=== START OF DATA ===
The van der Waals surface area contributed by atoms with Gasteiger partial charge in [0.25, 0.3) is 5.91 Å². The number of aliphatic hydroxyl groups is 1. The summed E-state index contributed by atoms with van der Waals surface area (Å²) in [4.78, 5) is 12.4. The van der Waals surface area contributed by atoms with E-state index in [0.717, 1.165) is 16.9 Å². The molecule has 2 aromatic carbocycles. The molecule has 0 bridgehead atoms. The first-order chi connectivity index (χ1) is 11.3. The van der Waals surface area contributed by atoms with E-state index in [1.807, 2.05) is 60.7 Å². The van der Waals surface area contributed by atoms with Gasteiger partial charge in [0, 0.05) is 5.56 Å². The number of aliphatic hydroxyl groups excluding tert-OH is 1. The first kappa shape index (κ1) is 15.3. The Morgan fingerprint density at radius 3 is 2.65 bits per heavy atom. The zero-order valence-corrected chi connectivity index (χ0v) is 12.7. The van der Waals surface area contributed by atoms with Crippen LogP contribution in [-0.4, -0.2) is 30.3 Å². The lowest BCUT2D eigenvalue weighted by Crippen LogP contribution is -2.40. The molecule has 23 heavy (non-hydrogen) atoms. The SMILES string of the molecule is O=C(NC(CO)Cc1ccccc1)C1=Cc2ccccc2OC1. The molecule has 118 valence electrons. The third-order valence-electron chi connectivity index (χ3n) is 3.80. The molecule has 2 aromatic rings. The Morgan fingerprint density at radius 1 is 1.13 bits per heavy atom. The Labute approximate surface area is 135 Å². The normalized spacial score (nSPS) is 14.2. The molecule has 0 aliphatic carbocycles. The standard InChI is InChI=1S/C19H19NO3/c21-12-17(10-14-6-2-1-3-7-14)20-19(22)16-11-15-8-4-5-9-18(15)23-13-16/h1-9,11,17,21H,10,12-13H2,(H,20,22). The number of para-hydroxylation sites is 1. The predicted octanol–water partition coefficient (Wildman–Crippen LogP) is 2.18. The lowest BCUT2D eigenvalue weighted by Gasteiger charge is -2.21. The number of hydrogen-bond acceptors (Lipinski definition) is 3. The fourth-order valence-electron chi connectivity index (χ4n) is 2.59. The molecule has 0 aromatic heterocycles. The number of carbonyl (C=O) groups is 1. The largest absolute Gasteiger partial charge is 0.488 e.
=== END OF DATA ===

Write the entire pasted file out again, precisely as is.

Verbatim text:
The van der Waals surface area contributed by atoms with Gasteiger partial charge in [0.25, 0.3) is 5.91 Å². The number of aliphatic hydroxyl groups is 1. The summed E-state index contributed by atoms with van der Waals surface area (Å²) in [4.78, 5) is 12.4. The van der Waals surface area contributed by atoms with E-state index in [0.717, 1.165) is 16.9 Å². The molecule has 2 aromatic carbocycles. The molecule has 0 bridgehead atoms. The first-order chi connectivity index (χ1) is 11.3. The van der Waals surface area contributed by atoms with E-state index in [1.807, 2.05) is 60.7 Å². The van der Waals surface area contributed by atoms with Gasteiger partial charge in [0, 0.05) is 5.56 Å². The number of aliphatic hydroxyl groups excluding tert-OH is 1. The first kappa shape index (κ1) is 15.3. The Morgan fingerprint density at radius 3 is 2.65 bits per heavy atom. The zero-order valence-corrected chi connectivity index (χ0v) is 12.7. The van der Waals surface area contributed by atoms with Crippen LogP contribution in [-0.4, -0.2) is 30.3 Å². The lowest BCUT2D eigenvalue weighted by Crippen LogP contribution is -2.40. The molecule has 23 heavy (non-hydrogen) atoms. The SMILES string of the molecule is O=C(NC(CO)Cc1ccccc1)C1=Cc2ccccc2OC1. The molecule has 118 valence electrons. The third-order valence-electron chi connectivity index (χ3n) is 3.80. The molecule has 2 aromatic rings. The Morgan fingerprint density at radius 1 is 1.13 bits per heavy atom. The Labute approximate surface area is 135 Å². The normalized spacial score (nSPS) is 14.2. The molecule has 0 aliphatic carbocycles. The standard InChI is InChI=1S/C19H19NO3/c21-12-17(10-14-6-2-1-3-7-14)20-19(22)16-11-15-8-4-5-9-18(15)23-13-16/h1-9,11,17,21H,10,12-13H2,(H,20,22). The number of para-hydroxylation sites is 1. The predicted octanol–water partition coefficient (Wildman–Crippen LogP) is 2.18. The lowest BCUT2D eigenvalue weighted by Gasteiger charge is -2.21. The number of hydrogen-bond acceptors (Lipinski definition) is 3. The fourth-order valence-electron chi connectivity index (χ4n) is 2.59. The molecule has 0 aromatic heterocycles. The number of carbonyl (C=O) groups is 1. The largest absolute Gasteiger partial charge is 0.488 e.